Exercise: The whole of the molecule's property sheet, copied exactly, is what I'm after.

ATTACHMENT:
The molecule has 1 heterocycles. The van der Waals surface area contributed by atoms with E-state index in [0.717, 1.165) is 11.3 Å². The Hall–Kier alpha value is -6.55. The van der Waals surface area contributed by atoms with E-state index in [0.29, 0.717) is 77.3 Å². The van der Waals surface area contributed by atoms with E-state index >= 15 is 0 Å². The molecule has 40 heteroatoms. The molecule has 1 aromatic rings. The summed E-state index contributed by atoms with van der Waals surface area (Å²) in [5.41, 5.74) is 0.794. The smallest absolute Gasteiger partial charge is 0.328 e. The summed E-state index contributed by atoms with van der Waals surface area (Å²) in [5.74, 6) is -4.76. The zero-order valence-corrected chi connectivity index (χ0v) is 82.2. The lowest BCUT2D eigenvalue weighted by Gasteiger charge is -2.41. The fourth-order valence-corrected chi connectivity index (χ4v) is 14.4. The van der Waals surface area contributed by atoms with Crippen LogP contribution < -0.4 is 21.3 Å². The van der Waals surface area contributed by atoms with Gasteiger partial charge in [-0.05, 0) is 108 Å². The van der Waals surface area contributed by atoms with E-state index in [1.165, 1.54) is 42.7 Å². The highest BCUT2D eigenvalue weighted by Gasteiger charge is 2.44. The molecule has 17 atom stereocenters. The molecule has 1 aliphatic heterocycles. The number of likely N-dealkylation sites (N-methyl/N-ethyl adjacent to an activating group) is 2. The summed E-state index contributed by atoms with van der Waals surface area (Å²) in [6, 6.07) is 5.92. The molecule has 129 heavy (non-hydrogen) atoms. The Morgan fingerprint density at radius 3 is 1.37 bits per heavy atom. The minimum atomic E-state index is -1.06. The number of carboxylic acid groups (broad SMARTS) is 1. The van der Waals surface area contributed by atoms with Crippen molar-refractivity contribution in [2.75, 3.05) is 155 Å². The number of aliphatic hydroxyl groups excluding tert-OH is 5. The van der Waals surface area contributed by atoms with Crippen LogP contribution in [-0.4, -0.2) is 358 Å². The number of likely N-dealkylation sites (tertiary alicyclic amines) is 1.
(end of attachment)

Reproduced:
The molecule has 1 heterocycles. The van der Waals surface area contributed by atoms with E-state index in [0.717, 1.165) is 11.3 Å². The Hall–Kier alpha value is -6.55. The van der Waals surface area contributed by atoms with E-state index in [0.29, 0.717) is 77.3 Å². The van der Waals surface area contributed by atoms with E-state index >= 15 is 0 Å². The molecule has 40 heteroatoms. The molecule has 1 aromatic rings. The summed E-state index contributed by atoms with van der Waals surface area (Å²) in [5.41, 5.74) is 0.794. The smallest absolute Gasteiger partial charge is 0.328 e. The summed E-state index contributed by atoms with van der Waals surface area (Å²) in [5.74, 6) is -4.76. The zero-order valence-corrected chi connectivity index (χ0v) is 82.2. The lowest BCUT2D eigenvalue weighted by Gasteiger charge is -2.41. The fourth-order valence-corrected chi connectivity index (χ4v) is 14.4. The van der Waals surface area contributed by atoms with Crippen LogP contribution < -0.4 is 21.3 Å². The van der Waals surface area contributed by atoms with Gasteiger partial charge in [-0.05, 0) is 108 Å². The van der Waals surface area contributed by atoms with E-state index in [1.165, 1.54) is 42.7 Å². The highest BCUT2D eigenvalue weighted by Gasteiger charge is 2.44. The molecule has 17 atom stereocenters. The molecule has 1 aliphatic heterocycles. The number of likely N-dealkylation sites (N-methyl/N-ethyl adjacent to an activating group) is 2. The summed E-state index contributed by atoms with van der Waals surface area (Å²) in [6, 6.07) is 5.92. The molecule has 129 heavy (non-hydrogen) atoms. The Morgan fingerprint density at radius 3 is 1.37 bits per heavy atom. The minimum atomic E-state index is -1.06. The number of carboxylic acid groups (broad SMARTS) is 1. The van der Waals surface area contributed by atoms with Crippen molar-refractivity contribution in [2.75, 3.05) is 155 Å². The number of aliphatic hydroxyl groups excluding tert-OH is 5. The van der Waals surface area contributed by atoms with Crippen LogP contribution in [-0.4, -0.2) is 358 Å². The number of likely N-dealkylation sites (tertiary alicyclic amines) is 1.